Ind. food pantries struggle without federal grant

By The Associated Press

EVANSVILLE — Some of southwestern Indiana’s food banks are facing tough times following the loss of federal grant money they had received for years.

Emily Baxter, the United Way of Southwestern Indiana’s community impact manager, said the National Emergency Food and Shelter Program Board changed the threshold of poverty and unemployment to make sure the counties needing it most received the funding.

Only counties with 300 or more unemployed people, 11.5 percent unemployment rates and 14.5 percent poverty rates received grants this year.

Jasper-based Tri-Cap, which serves Dubois, Pike and Warrick counties, receives some of the grant funding to help struggling families pay rent and utilities.

“We don’t know how much funding we’re going to get yet this year,” Joyce Fleck, executive director, said. “We think we’re going to get something, but we don’t know how much.”

Fleck said she is about 80 percent sure at least some of the grant funding will find its way to Tri-Cap. Though the funding helps, the organization does not depend on it because the amount it receives is small.

“We’re talking less than a couple thousand dollars,” she said. “It’s not enough to even really budget for, so it’s not going to have a big impact on our agency. It’s just enough that we appreciate what we get, but it’s not something that’s going to make or break us here.”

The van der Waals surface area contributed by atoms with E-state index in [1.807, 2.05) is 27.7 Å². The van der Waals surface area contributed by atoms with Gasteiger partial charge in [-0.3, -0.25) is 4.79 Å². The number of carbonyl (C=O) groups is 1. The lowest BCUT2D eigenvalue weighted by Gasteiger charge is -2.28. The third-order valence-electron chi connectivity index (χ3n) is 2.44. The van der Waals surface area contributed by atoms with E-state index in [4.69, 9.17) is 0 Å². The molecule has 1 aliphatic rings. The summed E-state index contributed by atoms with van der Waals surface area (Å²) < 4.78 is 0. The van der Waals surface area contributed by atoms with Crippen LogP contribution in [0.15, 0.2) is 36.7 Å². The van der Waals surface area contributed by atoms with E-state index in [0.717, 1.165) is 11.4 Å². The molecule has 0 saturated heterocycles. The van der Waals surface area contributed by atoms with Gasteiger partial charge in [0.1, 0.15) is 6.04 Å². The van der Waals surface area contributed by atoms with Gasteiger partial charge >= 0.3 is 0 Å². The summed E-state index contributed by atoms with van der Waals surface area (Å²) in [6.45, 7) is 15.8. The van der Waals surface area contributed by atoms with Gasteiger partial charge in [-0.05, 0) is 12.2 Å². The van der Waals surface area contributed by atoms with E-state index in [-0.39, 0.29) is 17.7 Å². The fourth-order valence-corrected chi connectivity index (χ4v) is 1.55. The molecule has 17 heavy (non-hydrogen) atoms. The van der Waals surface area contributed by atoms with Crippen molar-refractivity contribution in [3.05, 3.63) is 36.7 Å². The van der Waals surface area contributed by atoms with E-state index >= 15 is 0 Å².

The United Way received a grant last year of a little more than $100,000 for Vanderburgh County. That money was divided among 10 Evansville-area organizations for use in providing emergency rent assistance, food and other help. Nearly half of the annual grant has typically gone to the Emergency Food Pantry System.

“We were hoping to get close to that this year. That’s a big amount — to go from $100,000 to zero,” Emily Baxter, the United Way’s community impact manager, told the Evansville Courier & Press.

Without the grant, funding for the Evansville Emergency Food Pantry System has nearly dried up months ahead of its usual fall crunch time, said Grant Hartman, chairman of the committee overseeing the consortium of seven local food pantries.

The group usually spends $8,000 to $9,000 a month to order food for the pantries but had only about $3,000 left in its treasury last week, he said.

“Usually we don’t start running short until October,” Hartman said.

Twenty-six Indiana counties and the City of Gary received grants totaling about $1.1 million for 2011. Nearly $500,000 was set aside for a state committee to award to the remaining 66 counties, but Baxter said Vanderburgh County hasn’t received any of that money.

• Staff Writer Alexandra Sondeen contributed to this report.




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